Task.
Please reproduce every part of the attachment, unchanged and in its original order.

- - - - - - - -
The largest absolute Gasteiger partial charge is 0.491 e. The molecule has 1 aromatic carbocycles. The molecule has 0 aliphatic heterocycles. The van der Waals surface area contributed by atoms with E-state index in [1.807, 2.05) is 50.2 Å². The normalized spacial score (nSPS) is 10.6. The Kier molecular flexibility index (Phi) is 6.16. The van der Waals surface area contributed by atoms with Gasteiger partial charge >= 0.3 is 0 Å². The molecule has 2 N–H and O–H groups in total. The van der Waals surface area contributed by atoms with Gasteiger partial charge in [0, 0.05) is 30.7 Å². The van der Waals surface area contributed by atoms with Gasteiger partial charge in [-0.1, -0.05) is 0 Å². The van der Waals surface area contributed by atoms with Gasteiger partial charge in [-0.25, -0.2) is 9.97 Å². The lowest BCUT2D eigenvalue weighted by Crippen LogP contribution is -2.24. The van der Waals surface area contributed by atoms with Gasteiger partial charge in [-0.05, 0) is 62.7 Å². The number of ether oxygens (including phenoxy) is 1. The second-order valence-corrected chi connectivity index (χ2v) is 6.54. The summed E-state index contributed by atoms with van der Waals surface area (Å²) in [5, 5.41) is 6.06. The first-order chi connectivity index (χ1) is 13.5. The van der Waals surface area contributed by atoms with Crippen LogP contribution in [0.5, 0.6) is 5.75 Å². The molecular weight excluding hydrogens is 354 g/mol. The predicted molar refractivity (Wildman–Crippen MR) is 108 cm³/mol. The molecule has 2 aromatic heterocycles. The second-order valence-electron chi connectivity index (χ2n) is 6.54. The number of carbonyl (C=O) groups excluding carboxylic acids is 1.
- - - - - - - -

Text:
The largest absolute Gasteiger partial charge is 0.491 e. The molecule has 1 aromatic carbocycles. The molecule has 0 aliphatic heterocycles. The van der Waals surface area contributed by atoms with E-state index in [1.807, 2.05) is 50.2 Å². The normalized spacial score (nSPS) is 10.6. The Kier molecular flexibility index (Phi) is 6.16. The van der Waals surface area contributed by atoms with Gasteiger partial charge >= 0.3 is 0 Å². The molecule has 2 N–H and O–H groups in total. The van der Waals surface area contributed by atoms with Gasteiger partial charge in [0, 0.05) is 30.7 Å². The van der Waals surface area contributed by atoms with Gasteiger partial charge in [-0.1, -0.05) is 0 Å². The van der Waals surface area contributed by atoms with Gasteiger partial charge in [-0.25, -0.2) is 9.97 Å². The lowest BCUT2D eigenvalue weighted by Crippen LogP contribution is -2.24. The van der Waals surface area contributed by atoms with Gasteiger partial charge in [-0.05, 0) is 62.7 Å². The number of ether oxygens (including phenoxy) is 1. The second-order valence-corrected chi connectivity index (χ2v) is 6.54. The summed E-state index contributed by atoms with van der Waals surface area (Å²) in [5, 5.41) is 6.06. The first-order chi connectivity index (χ1) is 13.5. The van der Waals surface area contributed by atoms with Crippen LogP contribution in [0.5, 0.6) is 5.75 Å². The molecular weight excluding hydrogens is 354 g/mol. The predicted molar refractivity (Wildman–Crippen MR) is 108 cm³/mol. The molecule has 2 aromatic heterocycles. The second-order valence-electron chi connectivity index (χ2n) is 6.54. The number of carbonyl (C=O) groups excluding carboxylic acids is 1.